Private debt is illiquid
While traditional fixed income tends to have a vast publicly traded secondary market, private debt issues are extremely illiquid because they cannot be readily traded during the borrowing term. As a result, private debt funds usually have more restrictive terms on redeeming units and at times of higher defaults may actually go into lockup, meaning nobody can redeem units.
Deciding whether to invest
In addition to higher yields, it is believed that private debt has historically had a risk and return profile that is uncorrelated to the public markets and conventional fixed income assets. This means an allocation to private debt enables investors to further diversify their portfolios. However, given that private debt funds are a relatively recent phenomena in a period when fixed income itself was in a long-term bull market, it remains to be seen if private debt truly is uncorrelated with traditional fixed income.
With private debt funds, “the underlying loans are not marked to market as there is no broad market for the underlying holdings, so an investor usually won’t know if there is a change in the risk profile of the underlying assets until something goes wrong,” said Mason-Wood.
“Everything seems great until it isn’t. And it’s only when a default occurs that investors get a sense of the actual risk.”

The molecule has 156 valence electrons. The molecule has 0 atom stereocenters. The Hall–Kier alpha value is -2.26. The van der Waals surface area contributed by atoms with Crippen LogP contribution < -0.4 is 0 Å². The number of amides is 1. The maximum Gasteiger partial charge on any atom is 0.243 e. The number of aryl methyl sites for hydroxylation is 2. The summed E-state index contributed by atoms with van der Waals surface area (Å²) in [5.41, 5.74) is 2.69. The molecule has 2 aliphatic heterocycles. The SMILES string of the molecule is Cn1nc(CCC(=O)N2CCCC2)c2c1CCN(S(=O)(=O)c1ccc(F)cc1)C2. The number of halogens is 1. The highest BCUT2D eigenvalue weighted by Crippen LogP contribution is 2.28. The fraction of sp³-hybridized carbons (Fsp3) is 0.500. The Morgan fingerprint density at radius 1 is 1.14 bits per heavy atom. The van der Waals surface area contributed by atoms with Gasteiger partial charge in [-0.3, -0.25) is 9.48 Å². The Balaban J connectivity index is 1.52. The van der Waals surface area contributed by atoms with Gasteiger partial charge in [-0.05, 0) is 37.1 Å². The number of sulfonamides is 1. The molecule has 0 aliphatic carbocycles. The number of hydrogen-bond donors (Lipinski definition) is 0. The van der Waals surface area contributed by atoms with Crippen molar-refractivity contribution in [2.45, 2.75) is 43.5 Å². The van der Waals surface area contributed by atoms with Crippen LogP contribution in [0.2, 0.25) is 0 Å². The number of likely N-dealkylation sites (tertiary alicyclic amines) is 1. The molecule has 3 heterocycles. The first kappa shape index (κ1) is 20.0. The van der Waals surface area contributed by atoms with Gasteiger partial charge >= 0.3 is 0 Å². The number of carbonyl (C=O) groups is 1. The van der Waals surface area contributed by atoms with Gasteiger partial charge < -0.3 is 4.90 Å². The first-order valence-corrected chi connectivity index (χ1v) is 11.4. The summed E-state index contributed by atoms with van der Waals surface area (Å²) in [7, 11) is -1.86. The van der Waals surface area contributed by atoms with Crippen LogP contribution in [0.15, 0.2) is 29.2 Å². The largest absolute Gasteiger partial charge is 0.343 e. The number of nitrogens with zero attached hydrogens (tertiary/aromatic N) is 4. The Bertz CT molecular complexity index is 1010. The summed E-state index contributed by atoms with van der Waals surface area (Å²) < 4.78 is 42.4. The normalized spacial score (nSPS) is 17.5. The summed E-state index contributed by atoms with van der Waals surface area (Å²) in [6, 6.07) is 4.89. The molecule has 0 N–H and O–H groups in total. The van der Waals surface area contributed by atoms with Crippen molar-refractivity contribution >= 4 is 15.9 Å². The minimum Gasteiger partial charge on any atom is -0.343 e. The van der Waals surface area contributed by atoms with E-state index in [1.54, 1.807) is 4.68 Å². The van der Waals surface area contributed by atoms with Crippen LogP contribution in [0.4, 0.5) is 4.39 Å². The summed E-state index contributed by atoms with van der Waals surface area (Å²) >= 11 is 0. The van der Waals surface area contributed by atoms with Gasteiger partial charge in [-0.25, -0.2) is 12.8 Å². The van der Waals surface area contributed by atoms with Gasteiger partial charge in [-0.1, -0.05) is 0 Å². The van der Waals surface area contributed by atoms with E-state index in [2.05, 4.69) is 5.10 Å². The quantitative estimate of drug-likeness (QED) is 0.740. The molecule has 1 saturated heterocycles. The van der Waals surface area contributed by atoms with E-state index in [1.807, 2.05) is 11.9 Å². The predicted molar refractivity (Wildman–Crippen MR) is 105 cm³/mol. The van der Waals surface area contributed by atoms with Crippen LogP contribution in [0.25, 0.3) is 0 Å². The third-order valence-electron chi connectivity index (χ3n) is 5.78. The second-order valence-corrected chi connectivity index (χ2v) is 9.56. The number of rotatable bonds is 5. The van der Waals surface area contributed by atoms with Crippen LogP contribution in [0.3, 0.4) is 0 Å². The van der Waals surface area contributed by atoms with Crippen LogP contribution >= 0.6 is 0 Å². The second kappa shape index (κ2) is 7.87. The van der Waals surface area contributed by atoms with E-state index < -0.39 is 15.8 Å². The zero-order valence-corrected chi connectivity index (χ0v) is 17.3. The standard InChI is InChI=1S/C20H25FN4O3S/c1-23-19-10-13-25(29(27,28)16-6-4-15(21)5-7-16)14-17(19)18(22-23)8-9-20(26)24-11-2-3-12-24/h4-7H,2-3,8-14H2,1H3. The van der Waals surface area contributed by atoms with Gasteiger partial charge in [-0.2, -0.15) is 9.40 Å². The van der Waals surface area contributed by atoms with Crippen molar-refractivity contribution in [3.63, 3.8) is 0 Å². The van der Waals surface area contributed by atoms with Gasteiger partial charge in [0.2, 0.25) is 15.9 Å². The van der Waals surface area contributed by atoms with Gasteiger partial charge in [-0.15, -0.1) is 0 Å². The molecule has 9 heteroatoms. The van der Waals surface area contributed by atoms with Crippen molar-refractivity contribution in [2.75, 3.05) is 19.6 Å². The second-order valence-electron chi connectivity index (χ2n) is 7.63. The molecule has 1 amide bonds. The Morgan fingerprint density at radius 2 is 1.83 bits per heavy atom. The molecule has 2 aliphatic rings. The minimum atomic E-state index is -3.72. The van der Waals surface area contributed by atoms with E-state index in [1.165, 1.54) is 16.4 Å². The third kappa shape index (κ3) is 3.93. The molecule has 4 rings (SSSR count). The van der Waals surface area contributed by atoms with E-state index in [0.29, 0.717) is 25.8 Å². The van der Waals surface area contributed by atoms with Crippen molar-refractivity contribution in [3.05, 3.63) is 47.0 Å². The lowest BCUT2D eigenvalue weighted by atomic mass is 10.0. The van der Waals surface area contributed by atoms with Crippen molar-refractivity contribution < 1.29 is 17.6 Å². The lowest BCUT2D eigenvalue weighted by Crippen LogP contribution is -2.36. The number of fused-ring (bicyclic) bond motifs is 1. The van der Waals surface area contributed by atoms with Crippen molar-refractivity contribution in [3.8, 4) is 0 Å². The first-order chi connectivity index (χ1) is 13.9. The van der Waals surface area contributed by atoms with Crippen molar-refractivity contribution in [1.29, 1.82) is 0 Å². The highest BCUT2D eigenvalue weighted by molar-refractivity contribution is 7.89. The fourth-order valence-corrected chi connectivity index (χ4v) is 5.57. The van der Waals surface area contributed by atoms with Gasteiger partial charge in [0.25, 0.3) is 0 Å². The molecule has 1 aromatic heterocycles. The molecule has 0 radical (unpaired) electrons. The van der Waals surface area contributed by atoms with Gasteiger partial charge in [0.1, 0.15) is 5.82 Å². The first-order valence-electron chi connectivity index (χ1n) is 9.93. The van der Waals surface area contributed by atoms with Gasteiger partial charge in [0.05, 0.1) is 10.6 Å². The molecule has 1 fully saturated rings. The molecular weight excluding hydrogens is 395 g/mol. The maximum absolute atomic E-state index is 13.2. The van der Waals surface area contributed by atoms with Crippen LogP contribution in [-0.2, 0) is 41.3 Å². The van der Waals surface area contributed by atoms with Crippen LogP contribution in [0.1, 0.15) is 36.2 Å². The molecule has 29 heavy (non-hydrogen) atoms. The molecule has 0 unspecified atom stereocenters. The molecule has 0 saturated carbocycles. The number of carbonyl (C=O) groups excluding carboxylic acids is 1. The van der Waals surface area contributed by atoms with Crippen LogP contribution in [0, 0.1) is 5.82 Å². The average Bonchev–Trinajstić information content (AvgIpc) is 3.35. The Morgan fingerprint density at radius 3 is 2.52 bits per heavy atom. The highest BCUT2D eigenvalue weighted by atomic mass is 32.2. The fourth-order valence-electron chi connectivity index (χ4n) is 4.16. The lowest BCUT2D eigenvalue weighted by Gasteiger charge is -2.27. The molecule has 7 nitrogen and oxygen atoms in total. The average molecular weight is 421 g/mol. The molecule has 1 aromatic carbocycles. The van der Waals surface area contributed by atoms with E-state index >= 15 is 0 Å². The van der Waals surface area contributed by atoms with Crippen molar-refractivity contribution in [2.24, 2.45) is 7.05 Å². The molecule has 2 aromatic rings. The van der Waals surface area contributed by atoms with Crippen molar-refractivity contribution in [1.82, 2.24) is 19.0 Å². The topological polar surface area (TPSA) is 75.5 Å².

And, unless the investor is an experienced direct lender like a commercial or corporate banker, it will be very difficult for them to properly assess the underlying investments within a fund.
Investors choosing to access this market must realize and accept that they are “heavily reliant on the manager of the fund to enact strict lending protocols and carry out rigorous ongoing monitoring of the underlying investments,” Mason-Wood said.
In terms of choosing which fund(s) to invest in, she added, the key consideration is whether the investment manager has a track record of private market lending, ideally through more than one market cycle, and with the same team. The skill set and experience of those managing the fund are key.
The integrity of those individuals is vitally important, as the Bridging Finance scandal clearly demonstrates.
Get adequate compensation for the risk you assume
The higher risk of lending in the private markets means there is a higher yield on these types of loans. But, an additional percent or two likely won’t cover the downside of a default workout, which is something investors should think about when stretching for yield. It’s important to consider whether the additional yield is adequate compensation for the risk assumed with that investment.
Additionally, in today’s rising yield environment, that additional 1% or 2% being paid now may not be that attractive versus a high-quality government bond issue a year or two from now.
Private debt typically offers a superior return opportunity, along with the potential for heightened portfolio diversification beyond traditional credit exposure. So, while an allocation to private debt can be beneficial, investors need to do their research and focus on the track record and expertise of any private credit manager.
Somehow, investors have come to believe that private investments are better. There is more cachet to something private and the offered yields are higher.
According to Mason-Wood, however, private debt issuers and fund managers should focus on more than just the higher yields in order to ensure “investors are aware of the true illiquidity they are accepting along with some serious potential for downside risk.”